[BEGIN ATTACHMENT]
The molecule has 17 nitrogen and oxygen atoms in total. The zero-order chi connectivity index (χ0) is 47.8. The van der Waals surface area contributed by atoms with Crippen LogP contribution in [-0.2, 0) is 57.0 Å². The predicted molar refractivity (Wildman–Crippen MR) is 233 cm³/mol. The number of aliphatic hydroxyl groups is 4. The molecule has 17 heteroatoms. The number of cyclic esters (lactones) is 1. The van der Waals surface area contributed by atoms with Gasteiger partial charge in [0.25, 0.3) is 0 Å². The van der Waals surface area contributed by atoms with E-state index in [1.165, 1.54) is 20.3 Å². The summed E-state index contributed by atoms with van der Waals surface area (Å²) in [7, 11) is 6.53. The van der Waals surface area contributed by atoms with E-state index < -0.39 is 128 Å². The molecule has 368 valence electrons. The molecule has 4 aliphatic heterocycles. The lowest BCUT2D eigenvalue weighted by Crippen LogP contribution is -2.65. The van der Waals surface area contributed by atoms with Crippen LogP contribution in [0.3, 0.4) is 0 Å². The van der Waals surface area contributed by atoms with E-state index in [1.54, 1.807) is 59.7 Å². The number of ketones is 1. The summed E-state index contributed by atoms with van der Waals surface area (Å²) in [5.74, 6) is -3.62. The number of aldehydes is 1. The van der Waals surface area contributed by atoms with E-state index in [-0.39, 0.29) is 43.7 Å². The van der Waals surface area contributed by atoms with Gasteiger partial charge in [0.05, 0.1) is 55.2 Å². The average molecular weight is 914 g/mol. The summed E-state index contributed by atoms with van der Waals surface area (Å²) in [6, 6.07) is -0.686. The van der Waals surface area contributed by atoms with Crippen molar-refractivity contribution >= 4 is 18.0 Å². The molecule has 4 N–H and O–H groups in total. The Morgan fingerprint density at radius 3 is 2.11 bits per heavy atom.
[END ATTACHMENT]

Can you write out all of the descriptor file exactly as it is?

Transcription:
The molecule has 17 nitrogen and oxygen atoms in total. The zero-order chi connectivity index (χ0) is 47.8. The van der Waals surface area contributed by atoms with Crippen LogP contribution in [-0.2, 0) is 57.0 Å². The predicted molar refractivity (Wildman–Crippen MR) is 233 cm³/mol. The number of aliphatic hydroxyl groups is 4. The molecule has 17 heteroatoms. The number of cyclic esters (lactones) is 1. The van der Waals surface area contributed by atoms with Gasteiger partial charge in [0.25, 0.3) is 0 Å². The van der Waals surface area contributed by atoms with E-state index in [1.165, 1.54) is 20.3 Å². The summed E-state index contributed by atoms with van der Waals surface area (Å²) in [7, 11) is 6.53. The van der Waals surface area contributed by atoms with E-state index < -0.39 is 128 Å². The molecule has 368 valence electrons. The molecule has 4 aliphatic heterocycles. The lowest BCUT2D eigenvalue weighted by Crippen LogP contribution is -2.65. The van der Waals surface area contributed by atoms with Crippen LogP contribution in [0.3, 0.4) is 0 Å². The van der Waals surface area contributed by atoms with E-state index in [1.54, 1.807) is 59.7 Å². The number of ketones is 1. The summed E-state index contributed by atoms with van der Waals surface area (Å²) in [5.74, 6) is -3.62. The number of aldehydes is 1. The van der Waals surface area contributed by atoms with E-state index in [-0.39, 0.29) is 43.7 Å². The van der Waals surface area contributed by atoms with Gasteiger partial charge in [0.05, 0.1) is 55.2 Å². The average molecular weight is 914 g/mol. The summed E-state index contributed by atoms with van der Waals surface area (Å²) in [6, 6.07) is -0.686. The van der Waals surface area contributed by atoms with Crippen molar-refractivity contribution >= 4 is 18.0 Å². The molecule has 4 N–H and O–H groups in total. The Morgan fingerprint density at radius 3 is 2.11 bits per heavy atom.